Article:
• Join over 1.2 million students every month
  • Accelerate your learning by 29%
  • Unlimited access from just £6.99 per month

How has the power of the Trade Unions changed in the last 20 years?

Extracts from this document...


How has the power of the Trade Unions changed in the last 20 years? The simple answer to how have the power of the trade unions changed over the last 20 years is simply that it has been substantially weakened. In their 1979 election manifesto the Conservatives pledged to substantially reduce the power of the trade unions; they said that the trade unions were crippling our economy; "We cannot go on, year after year, tearing ourselves apart in increasingly bitter and calamitous industrial disputes". ...read more.


Employment Act restricted the definition of a lawful dispute and increased the consequences of illegal disputes. Overall the employment Acts most importantly democratised the Trade unions meaning that the views of some of the more moderate trade union members were taken into account and not just the views of the hard line leaders. Another important point was increased compensation for employees sacked because they were not members of the particular union (closed shop). The trade union legislation was so successful because it was done incrementally, if it had all been done in one big act there would have been mass opposition but, by gradually increasing the sanctions on trade unions the government were successful in reducing their power. ...read more.


The Conservative government ended that, meaning that the trade unions were no longer on the inside of the decision making progress. This severely limited the trade union influence. In conclusion the powers of the trade unions were substantially reduced under Thatcher's government. To illustrate this point in the winter of 1978\1979, which became known as the winter of discontent Trade union militancy brought the economy to its knee's, after trade union legislation their ability to affect the economy was weakened to such an extent that by 1985 upon the coal miners union going on strike they could only last for 3 months before the coal miners union ran out of funds and the miners had to return to work. ...read more.

The above preview is unformatted text

This student written piece of work is one of many that can be found in our AS and A Level Trade Unions section.

Found what you're looking for?

  • Start learning 29% faster today
  • 150,000+ documents available
  • Just £6.99 a month

Not the one? Search for your essay title...
  • Join over 1.2 million students every month
  • Accelerate your learning by 29%
  • Unlimited access from just £6.99 per month

See related essaysSee related essays

Related AS and A Level Trade Unions essays

  1. Explain fully and clearly the importance of negotiation within industrial relations to resolve disputes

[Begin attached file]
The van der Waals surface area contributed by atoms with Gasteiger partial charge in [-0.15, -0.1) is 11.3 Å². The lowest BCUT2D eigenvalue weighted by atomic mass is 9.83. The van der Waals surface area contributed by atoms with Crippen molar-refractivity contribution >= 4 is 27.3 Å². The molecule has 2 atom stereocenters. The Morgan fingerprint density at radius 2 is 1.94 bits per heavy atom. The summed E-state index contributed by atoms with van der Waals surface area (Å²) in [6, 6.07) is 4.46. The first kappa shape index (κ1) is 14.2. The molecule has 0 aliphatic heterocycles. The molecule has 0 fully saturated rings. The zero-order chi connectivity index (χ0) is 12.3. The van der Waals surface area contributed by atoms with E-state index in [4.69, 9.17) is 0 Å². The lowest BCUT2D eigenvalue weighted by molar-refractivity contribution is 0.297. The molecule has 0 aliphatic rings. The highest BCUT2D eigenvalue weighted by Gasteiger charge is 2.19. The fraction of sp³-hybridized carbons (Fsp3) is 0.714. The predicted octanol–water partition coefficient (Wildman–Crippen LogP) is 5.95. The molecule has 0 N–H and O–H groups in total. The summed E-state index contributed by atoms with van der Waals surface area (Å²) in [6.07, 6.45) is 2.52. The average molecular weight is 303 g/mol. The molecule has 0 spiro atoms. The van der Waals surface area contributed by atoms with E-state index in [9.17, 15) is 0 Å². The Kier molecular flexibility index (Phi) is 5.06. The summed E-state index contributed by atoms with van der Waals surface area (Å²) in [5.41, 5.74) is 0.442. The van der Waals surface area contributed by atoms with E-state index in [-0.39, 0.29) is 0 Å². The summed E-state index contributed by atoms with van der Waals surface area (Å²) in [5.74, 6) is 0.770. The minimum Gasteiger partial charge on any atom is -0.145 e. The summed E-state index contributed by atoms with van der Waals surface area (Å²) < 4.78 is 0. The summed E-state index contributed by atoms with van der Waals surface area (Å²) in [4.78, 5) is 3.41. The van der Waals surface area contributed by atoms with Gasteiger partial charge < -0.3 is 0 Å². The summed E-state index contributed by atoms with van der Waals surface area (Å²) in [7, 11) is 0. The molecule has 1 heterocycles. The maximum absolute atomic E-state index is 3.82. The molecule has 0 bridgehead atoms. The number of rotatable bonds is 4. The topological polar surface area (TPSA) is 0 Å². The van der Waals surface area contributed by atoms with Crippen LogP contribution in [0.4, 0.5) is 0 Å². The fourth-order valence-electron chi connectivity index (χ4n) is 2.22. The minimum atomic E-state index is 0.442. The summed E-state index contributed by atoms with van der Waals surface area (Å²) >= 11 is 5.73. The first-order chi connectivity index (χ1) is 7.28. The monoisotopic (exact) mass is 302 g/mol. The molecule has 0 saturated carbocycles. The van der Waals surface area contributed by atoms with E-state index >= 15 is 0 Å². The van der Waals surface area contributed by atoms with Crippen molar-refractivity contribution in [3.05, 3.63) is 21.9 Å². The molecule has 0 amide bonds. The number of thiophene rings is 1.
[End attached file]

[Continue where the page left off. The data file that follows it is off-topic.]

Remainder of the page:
Firstly I will talk about the Race Relations Act. Racism can come for your boss, colleagues, or built into the way the organisation works. Common examples are when people are called names, overlooked for promotion, denied training and selected for redundancy.

  2. 'The impact of legislation introduced between 1980 and 1993 is the principal reason for ...

    If it was not for the relatively high membership in the privatised transport, communications and utilities, private sector density would be even lower at just 16%. 'Unions then, it is argued, have traditionally been strongest in the staple manufacturing industries that have declined most, whereas new firms tend to be

  1. There are two broad opposing frames of reference on the role of trade unions:

    Thus trade unions as the representatives of workers have a key role in income distribution. This strategy utilises the functions of unions to help assist with the operations of the business, unlike the unitary perspective, pluralism depends more upon industrial relations.

  2. Trade Unions

    An increase in the cost of living (i.e. inflation) requires that workers have a pay rise in order to maintain their purchasing power. 2. An increase in labour productivity rates will mean more sales revenue and profits for the business, this extra profit should be shared with the workers by giving them higher rates of pay.

  1. Employee Relations and Trade Union Recognition Within The Catering Sector.

    Impact of Trade Unions within the Industry The main reasons behind the lack of impact made by the trade unions within the hotel and catering sector of business are: * The workforce does not believe they get value from the union.

  2. Trade Unions

    In these organizations, unions are said to be recognized for collective bargaining purposes." People who work in organizations where unions are recognized are better paid, and are less likely to be made redundant than people who work in organizations where unions are not recognized.

  1. Is the strike no longer necessary?

    has made the part of the economy in which strikes might happen much smaller. The changing structure of employment and the shift of employment away from strike-prone sectors hence suggest that strikes are no longer necessary. For many years issues were dealt with centrally in the organisation, and collective bargaining therefore took place at a national level.

  2. Trade Unions

    There is usually a branch secretary who is elected by local members * District and/ or regional offices - full time union officials usually staff these. These are people who are paid to offer advice and support to union members locally * A national office - the union's headquarters which

  • Over 160,000 pieces
    of student written work
  • Annotated by
    experienced teachers
  • Ideas and feedback to
    improve your own work